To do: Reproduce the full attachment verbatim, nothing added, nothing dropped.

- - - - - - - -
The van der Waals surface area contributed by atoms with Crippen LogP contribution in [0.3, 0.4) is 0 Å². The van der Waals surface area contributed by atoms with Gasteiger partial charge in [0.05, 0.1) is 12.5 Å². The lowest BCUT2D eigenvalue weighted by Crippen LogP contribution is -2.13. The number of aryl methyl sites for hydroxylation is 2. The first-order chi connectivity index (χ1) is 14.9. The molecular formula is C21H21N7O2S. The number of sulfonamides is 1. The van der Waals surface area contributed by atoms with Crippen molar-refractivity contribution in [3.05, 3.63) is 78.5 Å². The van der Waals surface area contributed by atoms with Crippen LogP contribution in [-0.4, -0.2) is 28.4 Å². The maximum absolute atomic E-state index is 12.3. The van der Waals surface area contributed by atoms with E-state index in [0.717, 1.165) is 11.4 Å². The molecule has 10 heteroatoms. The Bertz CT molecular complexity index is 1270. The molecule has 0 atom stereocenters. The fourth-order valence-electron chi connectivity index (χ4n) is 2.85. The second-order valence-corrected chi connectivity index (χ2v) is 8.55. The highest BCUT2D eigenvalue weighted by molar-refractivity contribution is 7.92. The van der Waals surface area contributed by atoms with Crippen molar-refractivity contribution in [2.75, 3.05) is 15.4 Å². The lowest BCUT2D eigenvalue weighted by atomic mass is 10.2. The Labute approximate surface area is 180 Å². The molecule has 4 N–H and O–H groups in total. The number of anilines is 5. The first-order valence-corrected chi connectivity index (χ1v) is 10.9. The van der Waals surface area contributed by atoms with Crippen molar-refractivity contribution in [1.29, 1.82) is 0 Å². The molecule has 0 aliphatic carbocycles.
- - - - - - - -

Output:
The van der Waals surface area contributed by atoms with Crippen LogP contribution in [0.3, 0.4) is 0 Å². The van der Waals surface area contributed by atoms with Gasteiger partial charge in [0.05, 0.1) is 12.5 Å². The lowest BCUT2D eigenvalue weighted by Crippen LogP contribution is -2.13. The number of aryl methyl sites for hydroxylation is 2. The first-order chi connectivity index (χ1) is 14.9. The molecular formula is C21H21N7O2S. The number of sulfonamides is 1. The van der Waals surface area contributed by atoms with Crippen molar-refractivity contribution in [3.05, 3.63) is 78.5 Å². The van der Waals surface area contributed by atoms with Crippen LogP contribution in [-0.4, -0.2) is 28.4 Å². The maximum absolute atomic E-state index is 12.3. The van der Waals surface area contributed by atoms with E-state index in [0.717, 1.165) is 11.4 Å². The molecule has 10 heteroatoms. The Bertz CT molecular complexity index is 1270. The molecule has 0 atom stereocenters. The fourth-order valence-electron chi connectivity index (χ4n) is 2.85. The second-order valence-corrected chi connectivity index (χ2v) is 8.55. The highest BCUT2D eigenvalue weighted by molar-refractivity contribution is 7.92. The van der Waals surface area contributed by atoms with Crippen molar-refractivity contribution in [2.75, 3.05) is 15.4 Å². The lowest BCUT2D eigenvalue weighted by atomic mass is 10.2. The Labute approximate surface area is 180 Å². The molecule has 4 N–H and O–H groups in total. The number of anilines is 5. The first-order valence-corrected chi connectivity index (χ1v) is 10.9. The van der Waals surface area contributed by atoms with Crippen molar-refractivity contribution in [1.29, 1.82) is 0 Å². The molecule has 0 aliphatic carbocycles.